1 in 10 children around the world live with their grandparents, aunts, uncles or other relatives instead of their birth parents. This is known as ‘kinship care’ and provides lots of benefits for children, families and the rest of society, too. In fact, kinship care is children’s preferred alternative care option. 

Unfortunately, it is rarely supported by governments around the world. Although it keeps families together and provides better outcomes than institutional care, resources are scarce or non-existent.

At Family, we believe this situation needs to change. That’s why we’re campaigning for those in power to provide better support for kinship care by improving processes and removing barriers that prevent children and families from getting the help that could change their lives for the better, forever.

Here, we share stories from three local organisations that are driving change for kinship care families in their communities around the world.

Supporting grandparent carers in New Zealand

In New Zealand, Grandparents Raising Grandchildren (GRG) supports over 9,000 grandparents and 16,000 children to settle into a new family arrangement following the breakdown of the parent–child relationship. We worked with GRG to share their excellent work so others can learn from their experience in supporting grandparents caring for grandchildren.

GRG believes that when caregivers have the right knowledge and resources, they can provide the safe, loving homes and security that children need to thrive. The organisation helps grandparents to access state financial assistance and facilitates community support groups. As more than 60% of the children GRG supports have been adversely affected by trauma, the group also delivers a trauma-informed education programme to help grandparents support the children in their care. As well as providing this direct assistance to those in need, GRG’s advocacy work has led to changes in national law so that kinship families now receive better support, enabling improvements to their well-being.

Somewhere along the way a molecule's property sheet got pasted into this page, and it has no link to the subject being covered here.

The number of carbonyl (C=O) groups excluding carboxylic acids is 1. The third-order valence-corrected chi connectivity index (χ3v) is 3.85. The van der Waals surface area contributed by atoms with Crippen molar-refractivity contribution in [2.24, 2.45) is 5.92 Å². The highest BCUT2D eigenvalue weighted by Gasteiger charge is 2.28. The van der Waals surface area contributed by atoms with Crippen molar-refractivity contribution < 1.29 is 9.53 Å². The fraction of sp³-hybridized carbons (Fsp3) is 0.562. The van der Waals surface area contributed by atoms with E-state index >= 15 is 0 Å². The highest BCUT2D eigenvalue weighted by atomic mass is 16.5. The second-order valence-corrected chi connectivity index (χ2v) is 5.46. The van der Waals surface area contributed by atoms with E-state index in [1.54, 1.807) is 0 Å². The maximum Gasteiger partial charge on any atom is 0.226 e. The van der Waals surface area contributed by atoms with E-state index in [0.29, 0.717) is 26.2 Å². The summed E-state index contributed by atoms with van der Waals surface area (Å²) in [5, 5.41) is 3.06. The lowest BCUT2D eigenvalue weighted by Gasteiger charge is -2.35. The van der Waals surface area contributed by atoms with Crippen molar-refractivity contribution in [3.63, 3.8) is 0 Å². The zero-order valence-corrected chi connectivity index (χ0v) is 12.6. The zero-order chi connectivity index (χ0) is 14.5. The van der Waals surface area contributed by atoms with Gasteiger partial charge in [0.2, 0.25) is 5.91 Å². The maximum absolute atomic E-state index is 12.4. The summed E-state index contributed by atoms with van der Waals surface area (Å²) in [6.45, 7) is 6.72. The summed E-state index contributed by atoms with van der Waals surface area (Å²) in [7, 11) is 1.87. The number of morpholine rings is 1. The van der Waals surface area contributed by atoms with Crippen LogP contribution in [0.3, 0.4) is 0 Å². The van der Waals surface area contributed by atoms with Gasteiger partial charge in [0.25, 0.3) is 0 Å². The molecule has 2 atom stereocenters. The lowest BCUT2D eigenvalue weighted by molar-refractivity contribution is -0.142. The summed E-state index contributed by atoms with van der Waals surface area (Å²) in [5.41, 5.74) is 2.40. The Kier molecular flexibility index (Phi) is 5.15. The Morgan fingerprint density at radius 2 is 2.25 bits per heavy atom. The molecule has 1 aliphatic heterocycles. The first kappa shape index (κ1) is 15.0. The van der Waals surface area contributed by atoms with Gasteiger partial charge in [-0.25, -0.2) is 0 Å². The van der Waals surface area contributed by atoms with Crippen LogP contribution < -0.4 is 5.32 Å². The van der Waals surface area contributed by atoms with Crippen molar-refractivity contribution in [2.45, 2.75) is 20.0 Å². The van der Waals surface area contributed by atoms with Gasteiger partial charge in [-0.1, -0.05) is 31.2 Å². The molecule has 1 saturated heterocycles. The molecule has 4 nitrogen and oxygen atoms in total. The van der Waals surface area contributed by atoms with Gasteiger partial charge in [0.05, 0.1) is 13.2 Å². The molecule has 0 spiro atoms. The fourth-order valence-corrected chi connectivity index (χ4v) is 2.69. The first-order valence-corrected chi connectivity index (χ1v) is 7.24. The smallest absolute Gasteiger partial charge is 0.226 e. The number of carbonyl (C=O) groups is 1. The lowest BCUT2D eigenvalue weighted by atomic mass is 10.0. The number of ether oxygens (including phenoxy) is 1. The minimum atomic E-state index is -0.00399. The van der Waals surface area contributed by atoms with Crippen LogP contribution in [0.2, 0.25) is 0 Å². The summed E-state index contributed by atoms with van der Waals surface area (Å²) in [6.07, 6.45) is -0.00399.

Keeping families together in Zimbabwe

In Zimbabwe, 60% of orphans and vulnerable children are cared for by grandparents, but the old age, poor health and financial insecurity of their carers can leave them in precarious situations. Our local alliance members at the Farm Orphan Support Trust (FOST) recognise this, and help them to live well through income and psychosocial support, access to education and community strengthening activities. 

Over 400 families benefit from this assistance, leading to an increased average monthly income, food security for caregivers and children, and improved care by Child Protection Committees in local communities  Our research on kinship care in Zimbabwe has even led to a government review of their alternative care for children policy. Together, this support is transforming thousands of lives for the better.

Keeping extended families together in Brazil

Through our alliance members in Brazil, Associação Brasileira Terra dos Homens (ABTH), we work on both the prevention of children’s separation from families, and the reintegration of children back into families from life on the street, in shelters or in foster care. The organisation works with 100 families every month to help prevent family separation. Where children and families are already separated, it helps them come back together where it is appropriate to do so. 

To give children the best chance of being able to grow up in extended family care, ABTH uses a specialist process of family mapping to understand complex family relationships and identify potential caregivers. This is just one way they help children to live happier lives as part of a safe and caring family environment where they can thrive.

Learn more about our campaign to influence those in power to better support kinship care.

Read more articles from Family Matters August 2021